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Posted on 3 Apr '20

What COVID-19 Means for my PhD


COVID-19 is affecting all of us in some way or another. Here Marcus, a final year Bioscience PhD student shares the impact it is having on his research.


So, I’m going to be brutally honest with you: my PhD hasn’t gone the way I planned. All the important experiments have ended up being left to the very last moment. This is mostly because it’s taken three years to get them to work, but I also feel that I should have been more organised or even more proactive with it. And now with the world in its current situation, I may not even get to finish them.

How is COVID-19 affecting my research you might ask? Well, if you have read my other blogs, you will know that I commute to university by train. This is where I first noticed the really effects of the virus pandemic (apart from the lack of loo roll that is). Usually, the trains are so packed that I could class ‘getting a seat’ as a good day. But when there only seemed to be about three people on the train at peak-time and the conductor checks your ticket from 2 metres away, it really hits home. . . That was two weeks ago.

PhD study during the coronavirus lockdown

My university has now gone into full lock down, it doesn’t matter if you’re a student or the Dean, you cannot get onto the premises. What this basically means is we’ve had to put the lab into ‘winter mode’. All experiments have been frozen, and the incubators shut down.

I had the last six months planned out (contrary to popular belief) so that I could get all the data I needed and then write everything up for my thesis. However, I now have had to re-think this. So, I have taken home all my research notes – in order to start the write-up now with the hopes of finishing the data collection when things are (relatively) back to normal, and then just ‘plugging’ the results into my thesis.

Having said that, times are uncertain, this could go on for only 2-3 months, or it could last all the way until September. My supervisor reassured me that if that was the case, I have enough (quality) data to be pass my PhD (phew) – my thesis may look more like a novella than War and Peace, but what can I do? I may even have to have my viva virtually.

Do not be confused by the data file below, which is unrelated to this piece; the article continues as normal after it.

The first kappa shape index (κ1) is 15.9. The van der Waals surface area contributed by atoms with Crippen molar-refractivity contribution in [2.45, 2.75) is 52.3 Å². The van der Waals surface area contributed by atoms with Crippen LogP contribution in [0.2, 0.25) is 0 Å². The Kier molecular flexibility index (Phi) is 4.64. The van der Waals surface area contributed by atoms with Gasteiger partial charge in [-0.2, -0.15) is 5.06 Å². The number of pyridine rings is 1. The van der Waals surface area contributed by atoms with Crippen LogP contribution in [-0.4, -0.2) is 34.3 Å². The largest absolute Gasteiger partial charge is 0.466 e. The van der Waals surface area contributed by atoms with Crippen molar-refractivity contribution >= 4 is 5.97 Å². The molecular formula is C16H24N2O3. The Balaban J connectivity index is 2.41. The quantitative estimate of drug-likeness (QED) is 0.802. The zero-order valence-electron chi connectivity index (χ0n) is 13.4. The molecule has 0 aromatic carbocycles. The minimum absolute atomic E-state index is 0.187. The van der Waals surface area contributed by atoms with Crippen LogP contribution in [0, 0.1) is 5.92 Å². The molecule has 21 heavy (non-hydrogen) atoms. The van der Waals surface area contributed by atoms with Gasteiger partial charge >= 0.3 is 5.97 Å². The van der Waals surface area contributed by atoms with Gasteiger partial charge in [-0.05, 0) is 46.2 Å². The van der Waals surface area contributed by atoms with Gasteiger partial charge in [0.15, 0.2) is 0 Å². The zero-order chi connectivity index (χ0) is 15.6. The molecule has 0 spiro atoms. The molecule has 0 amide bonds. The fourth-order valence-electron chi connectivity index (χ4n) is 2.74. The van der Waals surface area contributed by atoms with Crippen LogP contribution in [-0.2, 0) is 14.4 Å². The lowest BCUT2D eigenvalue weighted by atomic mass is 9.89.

But I’m in final year, what about other PhD students that aren’t ready write up yet? Well, in Bioscience, there’s always computer work to do (we just leave it to the end because we’re all lab junkies). Those in first year have a literature review to write up or their transfer report (to upgrade from MPhil to PhD). Those in second (and third years if they’re doing a four-year PhD) may have data to analyse or papers they can work on.

Whatever situation we find ourselves in, we can still do science without a lab (honestly) – or any research for that matter. You can be productive in many ways: make beautiful figures, plan future experiments or learn a new skill – like coding. These will all help you when universities re-open and you get back to normal research life.

Working from home – some PhD tips

To some this may seem like a blessing in disguise, but (as you may know) it’s not always that simple. Our mental health is going to really struggle over the coming months – I already feel like I’m crawling up the walls and its only been a week. Luckily, some universities recognise this and have offered some tips. Here’s a few to keep in mind:

  • Keep a normal working routine – It’s a good idea to wake at a normal time. Even though you don’t have to commute and staying in bed for that extra 30 minutes can seem enticing. Having a regular routine can really affect how you feel about work. So, create a schedule and remember to . . .
  • Take frequent breaks – Breaks are important! This goes for any form of research. So, grab a coffee (or any appropriate beverage of your choice), have a snack or stare out of the window. Whatever takes your fancy, just remember that looking at screens all-day not only damages your eyes (hence my glasses) but can play with your sleep cycle – and no one likes a grumpy PhD student.
  • Have a designated work-space – whether that be a ‘proper’ home office or just a particular bit of the kitchen table, having somewhere specific to work helps you separate work from rest. This way your brain gets the rest it needs and you’re less likely to be distracted while working – it’s a win / win.
  • Keep active – It goes without saying that staying inside means that you are moving less. So, set up a home gym or go for a walk, just follow the advice and keep your distance from other people right now.
  • Keep social – Self isolation doesn’t mean social isolation. Keep in contact with your friends and family. Why not organise a digital coffee morning with your research group – find out what they’ve been up to while eating cake?
  • Let go of the guilt – COVID-19 is not your fault! So, don’t feel bad if you don’t get as much done as you would like to. Pace yourself. And remember, everyone is in the same boat, people will understand.

Just as an end note, you may even be able to help with the COVID-19 research! If you find yourself with enough spare time, why not help out the researchers and volunteer your research skills?

So, whatever you’re doing, be productive, look after yourself and stay safe!




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Last Updated: 03 April 2020